I would have smiled at him, introduced my self and prayed for him during Mass.

Please don’t judge, you don’t know my heart…

Guys, please be nice :slapfight: Even at mass, a woman alone in this situation has the right to feel thouroughly creeped out. And none of us were there

I think the best thing would be to look up and whisper good-naturedly, as if you had just noticed him that very second and had no idea who got there first: “Oh, I’m sorry, let me give you a little more room,” and then sweetly move a generous distance to accomodate them, without removing yourself to another part of the church.

If a grown man acts like a child, indulge him as you would a child, and take no more or less notice of him than you would if he was an over-active boy. Whether he was trying to be annoying (because he resented that his wife forced him to come to church with her, for example, and was trying to make certain she’d never want to do it again) or if he was totally unaware of his faux pas, you can’t go wrong by being more gracious than necessary.

I think it telling that your concerns were entirely with the man, and not the woman. Whatever her trial with him was, you also keep it lighter for her if you give him neither encouragement nor negative attention. I’m sure she’d appreciate it.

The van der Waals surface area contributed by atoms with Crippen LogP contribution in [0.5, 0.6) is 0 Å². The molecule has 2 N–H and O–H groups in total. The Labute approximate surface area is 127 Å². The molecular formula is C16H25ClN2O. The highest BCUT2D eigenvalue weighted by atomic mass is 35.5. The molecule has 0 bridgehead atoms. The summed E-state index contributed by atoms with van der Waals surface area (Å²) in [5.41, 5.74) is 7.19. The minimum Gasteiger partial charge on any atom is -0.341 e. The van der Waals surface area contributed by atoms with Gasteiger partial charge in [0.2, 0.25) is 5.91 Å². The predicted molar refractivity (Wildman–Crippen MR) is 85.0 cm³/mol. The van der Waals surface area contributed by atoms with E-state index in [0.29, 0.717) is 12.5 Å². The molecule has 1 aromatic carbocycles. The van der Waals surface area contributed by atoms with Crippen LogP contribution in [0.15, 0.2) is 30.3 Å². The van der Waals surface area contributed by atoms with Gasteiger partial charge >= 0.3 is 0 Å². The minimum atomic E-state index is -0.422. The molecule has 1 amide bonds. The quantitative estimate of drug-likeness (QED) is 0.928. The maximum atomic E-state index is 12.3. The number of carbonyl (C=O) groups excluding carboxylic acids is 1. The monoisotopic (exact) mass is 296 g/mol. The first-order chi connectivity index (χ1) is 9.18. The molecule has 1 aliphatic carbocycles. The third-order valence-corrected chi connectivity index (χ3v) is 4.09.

Ummm, not a big deal, but judging by the seven smileys of sarcasm I think August Ambrose may have been joking, although I don’t really get it. :wink:

Anyway, you did just fine. It’s human to feel uncomfortable in that situation; I think you did the right thing by doing nothing. Whenever that happens I just try to feel confident by imagining what one of my outgoing friends would do in that situation and then just be content. It usually works. ~shrug~

You saw Jesus in this man, I’m sorry to prejudge you.
XXXOOO

If it were me I would just have moved to another seat. That is what I have done when there are children that are really disruptive sitting in front of me. I figure if their own mother can’t get them to be quiet, I certainly won’t. I also am not comfortable sitting behind someone that doesn’t kneel either, because then I am the one breathing down their neck or having to lean back awkwardly. Easier to just scoot down the pew or get up quietly and move. Rather than spend the entire mass feeling annoyed and awkward it might be better to just move and forget it.

I think I would have probably moved to another seat, though I generally tend to sit in out of the way nooks in the church to avoid this kind of thing. If I wasn’t able to move, I probably would have started staring back over the top of my glasses: it tends to wierd out even the people who wierd me out. :: laughs gently::